Microsoft has landed Viacom as a major online ad customer for its Atlas AdManager platform in the United States and managed to license the media giant's short-form television and theatrical content from MTV, Comedy Central, BET and Paramount Pictures, for MSN and Xbox 360.
Microsoft will also buy advertising on Viacom broadcast and online networks and the companies will work together on promotions and sponsorships for MTV Networks and BET Networks award shows.
Microsoft says the five-year deal is in the ballpark of $500 million. For Microsoft, I say it's quite a deal to close before the new year. For Google, I say it's one that got away.
Here's the interesting part: Viacom dumped DoubleClick, which Google is fighting an uphill battle to buy for $3.1 billion, for Microsoft.
Note that Viacom has sued Google's YouTube property for copyright infringement because it shows so much of the media company's content without permission. This is a BIG suit, $1 billion.
Clearly Viacom isn't thrilled with YouTube, and by extension, Google. Microsoft, thanks to the graphical and video ads capabilities in its Atlas platform from the $6 billion aQuantive purchase, is reaping the rewards. This all makes perfect business sense.
However, I laughed when I read comments from a Google spokesman that the deal proves the market can remain competitive even if Google were to successfully buy DoubleClick.
Well, sure. If you tick off a company by providing its content gratis (or enabling it -- it's really the same thing) it's not going to want to let you place its ads. Why would Viacom go with Google if it had other options?
If Viacom and YouTube had settled the suit, I'd say sure, but the fact is Google bought YouTube AFTER the suit was filed. Viacom can take that to mean Google doesn't care that YouTube is infringing on its copyrighted content and believes it will win in court.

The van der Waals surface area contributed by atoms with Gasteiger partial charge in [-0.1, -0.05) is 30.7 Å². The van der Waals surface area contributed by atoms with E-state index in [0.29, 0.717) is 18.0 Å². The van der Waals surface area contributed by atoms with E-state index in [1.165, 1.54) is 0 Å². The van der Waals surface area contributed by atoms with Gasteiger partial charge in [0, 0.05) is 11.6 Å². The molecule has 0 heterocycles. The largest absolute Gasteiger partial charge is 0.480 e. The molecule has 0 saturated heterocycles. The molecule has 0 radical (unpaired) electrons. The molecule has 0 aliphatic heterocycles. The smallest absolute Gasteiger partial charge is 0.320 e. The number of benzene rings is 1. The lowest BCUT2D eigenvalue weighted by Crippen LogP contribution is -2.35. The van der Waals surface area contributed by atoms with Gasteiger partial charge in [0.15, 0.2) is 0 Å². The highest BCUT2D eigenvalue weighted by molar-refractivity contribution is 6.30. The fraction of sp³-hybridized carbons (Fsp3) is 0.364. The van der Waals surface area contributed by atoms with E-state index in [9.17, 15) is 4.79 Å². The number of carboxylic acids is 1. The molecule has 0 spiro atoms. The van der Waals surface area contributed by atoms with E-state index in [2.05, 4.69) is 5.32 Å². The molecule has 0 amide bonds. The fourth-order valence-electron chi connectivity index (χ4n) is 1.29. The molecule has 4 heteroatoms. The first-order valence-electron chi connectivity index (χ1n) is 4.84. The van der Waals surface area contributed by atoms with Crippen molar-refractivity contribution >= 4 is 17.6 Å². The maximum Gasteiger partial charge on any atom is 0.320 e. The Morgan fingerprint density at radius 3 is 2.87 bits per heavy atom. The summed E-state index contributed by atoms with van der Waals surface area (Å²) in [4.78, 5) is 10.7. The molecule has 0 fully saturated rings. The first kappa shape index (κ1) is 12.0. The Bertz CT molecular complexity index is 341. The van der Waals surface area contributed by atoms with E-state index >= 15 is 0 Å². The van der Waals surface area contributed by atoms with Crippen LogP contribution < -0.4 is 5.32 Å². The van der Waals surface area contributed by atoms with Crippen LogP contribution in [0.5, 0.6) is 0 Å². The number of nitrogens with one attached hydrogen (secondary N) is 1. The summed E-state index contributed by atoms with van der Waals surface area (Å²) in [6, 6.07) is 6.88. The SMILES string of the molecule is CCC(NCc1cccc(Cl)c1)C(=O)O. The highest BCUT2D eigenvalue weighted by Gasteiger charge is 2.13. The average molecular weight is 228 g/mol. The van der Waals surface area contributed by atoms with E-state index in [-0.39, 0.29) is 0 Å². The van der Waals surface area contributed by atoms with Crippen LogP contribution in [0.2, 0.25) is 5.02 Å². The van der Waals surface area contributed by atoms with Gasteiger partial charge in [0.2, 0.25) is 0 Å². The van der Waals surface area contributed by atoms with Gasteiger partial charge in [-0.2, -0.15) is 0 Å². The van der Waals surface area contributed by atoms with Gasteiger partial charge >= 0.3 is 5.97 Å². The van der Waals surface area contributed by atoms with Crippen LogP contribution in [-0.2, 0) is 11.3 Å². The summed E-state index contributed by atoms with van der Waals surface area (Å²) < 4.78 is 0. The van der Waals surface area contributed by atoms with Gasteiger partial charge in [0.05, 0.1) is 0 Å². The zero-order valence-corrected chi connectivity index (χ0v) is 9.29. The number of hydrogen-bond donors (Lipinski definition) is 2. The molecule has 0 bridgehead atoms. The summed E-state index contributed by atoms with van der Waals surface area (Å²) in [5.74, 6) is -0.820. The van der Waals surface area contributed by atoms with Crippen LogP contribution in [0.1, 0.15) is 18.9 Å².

It will be interesting to see how whether the infringement suit gets settled or goes to court, with Microsoft cheering Viacom from their corner.
Congress will (one would hope) recognize Viacom's Google bias, and I think, won't let it affect its thinking on Google-DoubleClick. However, its may be all moot; the word is that the deal is going to pass muster even though the guys on Capitol Hill don't have a clue how this market works.*
If I'm Google, I'd want to be careful about using Microsoft-Viacom marriage as evidence of fair competition, and if I'm Microsoft, I wouldn't be overly ecstatic. The deal only proves that Viacom and Google just don't mesh.
Absent in all of this is a discussion on how Atlas is better than Google's AdSense. Viacom CEO Phillipe Dauman only said "Microsoft's business plans complement our strategic objectives." Sticking it to Google-YouTube is on of them
But for every Viacom, Google answers with an AOL, Ask.com or a MySpace, so I'm not too impressed, yet. Microsoft needs to do more in online ads in 2008 and Google will have to defend its turf. How Microsoft-Viacom will affect Google in the long run is unclear, but for now it's just a big drop in a big online ad bucket.
UPDATE: Shortly after posting this, the FTC gave the deal the green light.